Leg 3, Eco-Challenge: Industrial Highway and On Into Delaware


#Climate Justice is Social Justice: the inscription on the homemade sign I held up at the start and mid-point of the Philadelphia area Eco-Challenge portion of the 2021 PA IPL Climate Ride on Saturday, May 22. Indeed, I would be hard pressed to name another recent experience that brings home the rationale behind one of the ride's key principles: Improve human health in frontline communities, and plan for an equitable climate justice future.


Saturday's route started out on the aptly named Industrial Highway south of Philadelphia International Airport, a road that passes through a sea of hotels -- one of which nicely allowed us to park our bike-rack laden cars in its lot. A sign proclaiming East Coast Greenway (ECG) provided a cheering note, and we stayed on the "green"way for the balance of the ride. As a promising step in ensuring smooth travel from Maine to Florida, we found that at times the ECG designation meant that the local authorities had painted in a bike lane, and in one case had provided an off-road path.


The industrial character of the highway and landscape manifested in multiple ways. First up, a lengthy ride past a Boeing plant. The defense industry presence heralds aspects of the economic story of Chester, PA, a consummate frontline community that experienced boom times during each of the 20th century's world wars. A bit further along, first one, then a second refinery occupied extensive real estate on both sides of the roadway, recalling the interwoven nature of the shipping and petrochemical industries along the Delaware River.


We rode past a casino as well, a literal reminder of the economic development bets that authorities in and around Chester have apparently felt compelled to make during decades of deindustrialization. In the same vein, we learned about the multiple waste incinerators that have received permits to operate in the area, concentrating a regional air pollution burden in one pocket. Along the way we saw a church with a sign that "Martin Luther King Jr. worshipped here" (while attending seminary in Chester), as well as a historic house with a sign proclaiming "Charles Dickens slept here." We crossed creek after channelized creek near their outflow points into the mighty Delaware River.


A looping bike path under the Delaware Memorial Bridge took us off the road for a mile or two, literally and figuratively in the shadow of a leg of the Interstate Highway System, which has done so much to encourage car culture and shape land use -- and often neighborhood degradation as well -- during the past 70 years. A Subaru-sponsored garden by the Philadelphia Union stadium offered a possibly ironic sign of hope, soon before we reached the huge Chester Generating Station - once coal, now oil. In Marcus Hook, the hulking, vacant former factory building of the American Viscose Corporation loomed over the street.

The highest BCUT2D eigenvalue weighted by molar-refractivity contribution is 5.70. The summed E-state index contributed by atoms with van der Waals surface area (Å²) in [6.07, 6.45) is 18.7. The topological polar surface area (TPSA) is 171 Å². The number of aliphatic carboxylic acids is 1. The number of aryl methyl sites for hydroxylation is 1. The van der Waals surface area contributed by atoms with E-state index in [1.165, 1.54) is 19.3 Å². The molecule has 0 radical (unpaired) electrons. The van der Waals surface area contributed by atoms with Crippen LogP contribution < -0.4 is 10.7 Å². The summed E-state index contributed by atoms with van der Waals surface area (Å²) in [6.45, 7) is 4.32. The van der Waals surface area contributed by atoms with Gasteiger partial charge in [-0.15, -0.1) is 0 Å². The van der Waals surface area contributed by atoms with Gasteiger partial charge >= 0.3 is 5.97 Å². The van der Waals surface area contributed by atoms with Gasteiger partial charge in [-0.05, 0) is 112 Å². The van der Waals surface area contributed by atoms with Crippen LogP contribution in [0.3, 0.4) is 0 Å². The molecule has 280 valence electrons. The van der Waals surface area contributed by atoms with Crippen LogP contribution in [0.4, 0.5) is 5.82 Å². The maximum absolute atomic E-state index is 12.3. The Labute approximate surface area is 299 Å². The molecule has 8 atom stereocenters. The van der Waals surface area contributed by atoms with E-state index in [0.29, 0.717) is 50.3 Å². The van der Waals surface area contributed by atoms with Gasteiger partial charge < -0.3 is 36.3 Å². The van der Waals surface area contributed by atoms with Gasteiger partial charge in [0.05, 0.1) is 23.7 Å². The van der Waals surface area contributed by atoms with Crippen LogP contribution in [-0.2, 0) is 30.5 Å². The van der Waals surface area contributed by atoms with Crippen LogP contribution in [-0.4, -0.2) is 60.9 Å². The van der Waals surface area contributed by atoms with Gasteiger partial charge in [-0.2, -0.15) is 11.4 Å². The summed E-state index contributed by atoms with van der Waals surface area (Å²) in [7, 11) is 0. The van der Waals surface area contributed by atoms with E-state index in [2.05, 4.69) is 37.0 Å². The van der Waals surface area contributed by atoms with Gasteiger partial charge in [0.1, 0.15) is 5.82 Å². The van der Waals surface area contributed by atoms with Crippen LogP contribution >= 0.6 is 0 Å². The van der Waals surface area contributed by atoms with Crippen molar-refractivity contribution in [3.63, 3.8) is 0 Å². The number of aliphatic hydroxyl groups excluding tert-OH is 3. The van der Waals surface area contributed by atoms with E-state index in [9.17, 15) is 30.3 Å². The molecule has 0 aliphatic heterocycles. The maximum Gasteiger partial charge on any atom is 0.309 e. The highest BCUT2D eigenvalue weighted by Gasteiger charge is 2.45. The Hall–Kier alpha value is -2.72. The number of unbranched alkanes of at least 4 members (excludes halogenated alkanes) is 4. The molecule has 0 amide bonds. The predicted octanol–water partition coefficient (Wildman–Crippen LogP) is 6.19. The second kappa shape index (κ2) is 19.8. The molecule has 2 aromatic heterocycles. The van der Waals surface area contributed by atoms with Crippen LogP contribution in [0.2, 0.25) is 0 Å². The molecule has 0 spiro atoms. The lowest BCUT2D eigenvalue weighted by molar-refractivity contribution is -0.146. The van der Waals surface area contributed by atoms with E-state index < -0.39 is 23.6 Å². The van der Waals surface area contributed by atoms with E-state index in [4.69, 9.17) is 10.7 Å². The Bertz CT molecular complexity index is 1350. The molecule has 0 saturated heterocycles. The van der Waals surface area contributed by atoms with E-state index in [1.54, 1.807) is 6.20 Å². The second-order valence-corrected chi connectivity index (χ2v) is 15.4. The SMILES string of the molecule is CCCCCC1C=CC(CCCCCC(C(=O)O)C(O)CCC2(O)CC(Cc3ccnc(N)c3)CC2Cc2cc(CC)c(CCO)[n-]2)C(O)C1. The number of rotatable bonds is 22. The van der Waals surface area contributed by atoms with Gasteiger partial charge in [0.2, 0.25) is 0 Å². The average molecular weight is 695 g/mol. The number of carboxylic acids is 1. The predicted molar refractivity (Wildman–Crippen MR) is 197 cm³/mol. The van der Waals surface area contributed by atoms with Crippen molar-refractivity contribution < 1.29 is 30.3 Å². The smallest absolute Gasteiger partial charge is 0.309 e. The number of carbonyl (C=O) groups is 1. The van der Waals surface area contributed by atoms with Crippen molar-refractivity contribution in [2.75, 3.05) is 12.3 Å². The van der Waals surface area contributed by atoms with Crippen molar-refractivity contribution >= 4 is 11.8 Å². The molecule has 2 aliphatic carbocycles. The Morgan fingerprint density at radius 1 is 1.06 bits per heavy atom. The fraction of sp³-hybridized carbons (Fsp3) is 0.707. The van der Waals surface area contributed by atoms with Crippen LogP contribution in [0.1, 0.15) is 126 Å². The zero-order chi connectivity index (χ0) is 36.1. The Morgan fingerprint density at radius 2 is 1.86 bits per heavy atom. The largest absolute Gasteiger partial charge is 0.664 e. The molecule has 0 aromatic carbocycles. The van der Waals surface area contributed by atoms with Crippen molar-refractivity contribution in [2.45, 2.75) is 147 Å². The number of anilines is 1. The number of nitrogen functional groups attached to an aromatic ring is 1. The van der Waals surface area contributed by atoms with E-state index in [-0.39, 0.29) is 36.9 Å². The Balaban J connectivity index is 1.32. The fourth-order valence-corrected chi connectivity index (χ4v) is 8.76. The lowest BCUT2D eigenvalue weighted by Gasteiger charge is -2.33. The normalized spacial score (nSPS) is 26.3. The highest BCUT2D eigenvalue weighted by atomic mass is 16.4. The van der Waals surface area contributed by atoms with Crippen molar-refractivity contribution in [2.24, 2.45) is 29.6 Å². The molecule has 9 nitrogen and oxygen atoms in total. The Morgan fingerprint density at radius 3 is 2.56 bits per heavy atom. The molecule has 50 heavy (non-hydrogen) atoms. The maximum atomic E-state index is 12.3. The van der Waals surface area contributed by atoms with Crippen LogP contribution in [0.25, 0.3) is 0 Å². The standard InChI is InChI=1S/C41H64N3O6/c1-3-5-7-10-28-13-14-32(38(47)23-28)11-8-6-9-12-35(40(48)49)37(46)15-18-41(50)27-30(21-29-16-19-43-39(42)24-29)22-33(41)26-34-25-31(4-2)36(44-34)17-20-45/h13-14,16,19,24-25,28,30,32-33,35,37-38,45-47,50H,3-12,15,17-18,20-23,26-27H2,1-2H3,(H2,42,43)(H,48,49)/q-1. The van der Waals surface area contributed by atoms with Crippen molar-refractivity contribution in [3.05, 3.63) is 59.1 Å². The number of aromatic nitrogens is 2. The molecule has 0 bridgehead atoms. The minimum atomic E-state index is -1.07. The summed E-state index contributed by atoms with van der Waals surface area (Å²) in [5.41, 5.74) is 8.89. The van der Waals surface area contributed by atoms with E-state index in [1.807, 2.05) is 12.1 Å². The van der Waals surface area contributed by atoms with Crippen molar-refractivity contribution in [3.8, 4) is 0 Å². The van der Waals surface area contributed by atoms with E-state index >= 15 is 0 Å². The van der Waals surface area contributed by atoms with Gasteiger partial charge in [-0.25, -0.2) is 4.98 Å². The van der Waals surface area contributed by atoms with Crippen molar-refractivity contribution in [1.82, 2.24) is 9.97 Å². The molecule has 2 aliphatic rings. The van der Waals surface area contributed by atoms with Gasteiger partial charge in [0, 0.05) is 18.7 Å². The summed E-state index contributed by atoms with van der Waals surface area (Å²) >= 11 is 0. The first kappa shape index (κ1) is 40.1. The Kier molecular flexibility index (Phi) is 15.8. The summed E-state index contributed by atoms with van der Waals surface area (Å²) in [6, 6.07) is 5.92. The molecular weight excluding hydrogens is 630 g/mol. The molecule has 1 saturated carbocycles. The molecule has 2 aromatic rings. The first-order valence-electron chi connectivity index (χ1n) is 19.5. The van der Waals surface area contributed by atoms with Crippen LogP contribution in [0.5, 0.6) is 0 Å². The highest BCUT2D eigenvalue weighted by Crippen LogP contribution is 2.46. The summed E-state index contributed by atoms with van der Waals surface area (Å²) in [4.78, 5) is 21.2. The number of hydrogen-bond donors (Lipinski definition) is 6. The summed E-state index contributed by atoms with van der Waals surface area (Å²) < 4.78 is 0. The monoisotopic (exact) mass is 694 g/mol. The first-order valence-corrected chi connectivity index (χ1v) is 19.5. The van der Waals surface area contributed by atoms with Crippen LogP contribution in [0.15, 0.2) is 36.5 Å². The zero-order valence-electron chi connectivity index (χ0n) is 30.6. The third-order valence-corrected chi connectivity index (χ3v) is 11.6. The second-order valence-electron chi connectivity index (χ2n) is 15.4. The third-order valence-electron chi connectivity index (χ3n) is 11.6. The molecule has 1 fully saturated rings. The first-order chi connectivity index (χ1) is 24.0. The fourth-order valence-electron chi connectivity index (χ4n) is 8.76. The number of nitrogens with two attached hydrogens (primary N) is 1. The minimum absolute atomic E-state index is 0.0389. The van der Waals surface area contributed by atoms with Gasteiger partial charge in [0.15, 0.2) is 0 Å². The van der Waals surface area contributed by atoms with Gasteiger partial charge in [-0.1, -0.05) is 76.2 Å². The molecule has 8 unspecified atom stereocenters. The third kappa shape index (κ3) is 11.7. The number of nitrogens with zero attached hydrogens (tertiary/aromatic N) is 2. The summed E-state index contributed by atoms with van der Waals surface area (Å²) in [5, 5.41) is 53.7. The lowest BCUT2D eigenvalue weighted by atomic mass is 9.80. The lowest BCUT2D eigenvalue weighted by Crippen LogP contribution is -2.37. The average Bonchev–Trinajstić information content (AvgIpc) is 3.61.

Passing into Delaware, we crossed multiple entrances to large highways as well as currently unused former industrial sites, before settling into a pattern of rolling hill residential areas and historic sites. We turned around at the 13-mile mark, just as the ECG diverts off-road onto the Northern Delaware Greenway Trail -- a ten-mile feast for another day.


Overall, this gritty ride aptly demonstrated the environmental justice challenges that the intrepid residents of Chester face daily on land, air, and water. One telling statistic: Chester's children suffer from asthma at five times the nationwide rate. Indeed, a documentary on environmental issues in the city is entitled Too Much Pollution for One Place.


Yet as a visiting cyclist, I spent only three hours breathing the questionable air of State Route 291 and US 13. By comparison, what would it take to relieve the people of Chester of the burden they face 24/7? Answering this reflective question reminds me of several of the forward-looking advocacy tenets of PA IPL and its 60+ Climate Riders statewide:

  • Advocate with frontline communities when new pollution sources get proposed;

  • Advocate for new, efficient, and green energy infrastructure;

  • Advocate for investments and programs which capture and clean air and water; and

  • Advocate for jobs and training in the context of a just transition to clean and green energy.

Turnaround point at the head of the Northern Delaware Greenway Trail


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